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13.30 Cheshire East has a rich and diverse landscape. To the east, the land rises from the Cheshire Plain into the Pennine foothills and the Derbyshire and Staffordshire boundaries.
In the south east, it includes the southern part of the Sandstone Ridge that runs north-south from Frodsham to Whitchurch and the rolling landscape of the Shropshire boundary. The Plain itself consists of a mosaic of clay plain, heathland, meres and mosses, shallow river valleys – Weaver, Wheelock, Dane and Bollin, and salt related landscapes around Middlewich and Sandbach. Much of the Plain has a pastoral landscape of hedgerows, hedgerow trees and ponds, which provides an impression of a well wooded landscape, but in fact woodland cover is one of the lowest in England and many of the hedgerow trees are slowly disappearing from the landscape.
1. The high quality of the built and natural environment is recognised as a significant characteristic of the borough. All development should conserve the landscape character and quality and should where possible, enhance and effectively manage the historic, natural and man-made landscape features that contribute to local distinctiveness of both rural and urban landscapes.
2. Development will be expected to:
3. In Local Landscape Designation Areas, Cheshire East will seek to conserve and enhance the quality of the landscape and to protect it from development which is likely to have an adverse effect on its character and appearance and setting. Where development is considered to be acceptable in principle; measures will be sought to integrate it into the landscape character of the area by:
i. Protecting, restoring and enhancing the character and appearance of the local area through suitable planting, landscape and / or woodland;
4. Where development may affect a local or national (1) designation a full understanding of the context, characteristics and significance should be provided and informed by the Cheshire East Landscape Character Assessment, Historic Landscape Assessment and the Local Landscape Designation Study. In Local Landscape Designation Areas, Cheshire East will seek to conserve and enhance the quality of the landscape and to protect it from development which is likely to have an adverse effect on its character and appearance.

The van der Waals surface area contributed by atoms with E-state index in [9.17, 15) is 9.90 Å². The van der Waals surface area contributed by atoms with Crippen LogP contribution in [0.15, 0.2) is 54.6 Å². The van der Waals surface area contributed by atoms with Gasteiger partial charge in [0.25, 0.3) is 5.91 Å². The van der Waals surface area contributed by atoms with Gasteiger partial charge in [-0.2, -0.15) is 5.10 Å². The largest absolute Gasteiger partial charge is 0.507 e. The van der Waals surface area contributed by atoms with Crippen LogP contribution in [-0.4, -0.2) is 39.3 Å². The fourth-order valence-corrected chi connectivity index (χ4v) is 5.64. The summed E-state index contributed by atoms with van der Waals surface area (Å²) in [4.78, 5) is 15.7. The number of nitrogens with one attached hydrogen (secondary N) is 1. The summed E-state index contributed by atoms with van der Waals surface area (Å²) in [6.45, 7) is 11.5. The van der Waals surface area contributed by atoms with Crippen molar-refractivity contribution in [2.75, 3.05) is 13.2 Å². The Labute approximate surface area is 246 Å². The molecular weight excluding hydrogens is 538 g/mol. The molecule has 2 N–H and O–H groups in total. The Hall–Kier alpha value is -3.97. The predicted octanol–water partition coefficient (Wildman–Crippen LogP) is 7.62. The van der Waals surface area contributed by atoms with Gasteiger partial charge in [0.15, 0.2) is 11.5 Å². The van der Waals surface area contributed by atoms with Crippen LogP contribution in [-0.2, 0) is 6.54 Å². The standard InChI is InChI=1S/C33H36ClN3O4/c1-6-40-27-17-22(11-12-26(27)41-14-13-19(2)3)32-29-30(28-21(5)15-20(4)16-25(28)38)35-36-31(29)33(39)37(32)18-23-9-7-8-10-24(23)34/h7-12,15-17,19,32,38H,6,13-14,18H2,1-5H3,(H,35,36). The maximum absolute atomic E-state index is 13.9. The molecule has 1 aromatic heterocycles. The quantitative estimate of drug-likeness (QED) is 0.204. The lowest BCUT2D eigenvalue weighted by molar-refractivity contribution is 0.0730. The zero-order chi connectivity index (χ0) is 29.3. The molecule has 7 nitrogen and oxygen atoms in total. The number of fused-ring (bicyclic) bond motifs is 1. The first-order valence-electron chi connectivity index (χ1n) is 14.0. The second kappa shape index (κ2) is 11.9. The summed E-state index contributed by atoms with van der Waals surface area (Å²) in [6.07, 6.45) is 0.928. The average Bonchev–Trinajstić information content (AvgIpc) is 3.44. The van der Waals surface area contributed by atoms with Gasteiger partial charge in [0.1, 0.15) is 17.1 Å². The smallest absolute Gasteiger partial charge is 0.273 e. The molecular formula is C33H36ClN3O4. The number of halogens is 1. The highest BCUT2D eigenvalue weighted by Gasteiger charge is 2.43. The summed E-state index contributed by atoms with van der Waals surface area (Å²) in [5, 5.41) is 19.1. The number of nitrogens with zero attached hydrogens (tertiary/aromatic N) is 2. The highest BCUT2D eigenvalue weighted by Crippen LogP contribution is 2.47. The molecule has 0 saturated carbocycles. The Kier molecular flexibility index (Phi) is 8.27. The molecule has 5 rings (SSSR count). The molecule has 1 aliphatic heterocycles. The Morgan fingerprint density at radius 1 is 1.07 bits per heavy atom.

13.31 The conservation of the intrinsic character and beauty of the countryside is a core planning principle in the NPPF and it is important to understand the characteristics of the local landscape and how development may affect it. Development should contribute to the enhancement of landscape character, both urban and rural and should also protect and manage the historic, natural features and characteristics that contribute to local distinctiveness.
13.32 The Cheshire East area is a significant landscape asset in the North West which is enjoyed and valued for, amongst other things, its ecological, recreational, agricultural, conservation and aesthetic aspects. This is reflected in both the quantity and quality of landscape designations which protect specific areas and in the high profile given to the environment in the council’s key objectives.13.33 Landscape encompasses all outdoor space, from town centre pedestrian precincts, to the open countryside: all forms of development impact upon the landscape to some degree and this needs to be assessed to determine its significance, ensure development is designed to integrate into its setting and to identify possible mitigation (be they proposals for stables, householder applications, new residential development, business parks, new town centre buildings, public art, telecommunications masts, wind farms, nursing homes, nurseries, new retail, overhead power lines, new recreational landscapes such as golf courses and many others).13.34 Whilst all of Cheshire East’s landscapes are of value, some landscapes are also recognised as being of particular importance and have been identified as Local Landscape Designation areas; these areas sit within the framework of the Landscape Character Assessment. Criteria for defining the special qualities of these areas include: distinctiveness, perceptual character, landscape and scenic quality, natural character, cultural character and function. Further guidance and/or design advice will be published for areas of particular distinctiveness such as the Peak District Fringe and the Alderley Edge sandstone escarpment.
13.35 The impacts of proposed developments upon existing landscape and views of the surrounding area should be assessed as part of the planning process. This can include assessing the suitability of landscape schemes (often submitted as part of a planning application), and negotiating any improvements. With larger projects, for example mineral applications, this can involve a series of meetings and site visits with the applicant’s planning consultants to provide advice.
(1) Refers to Peak District National Park.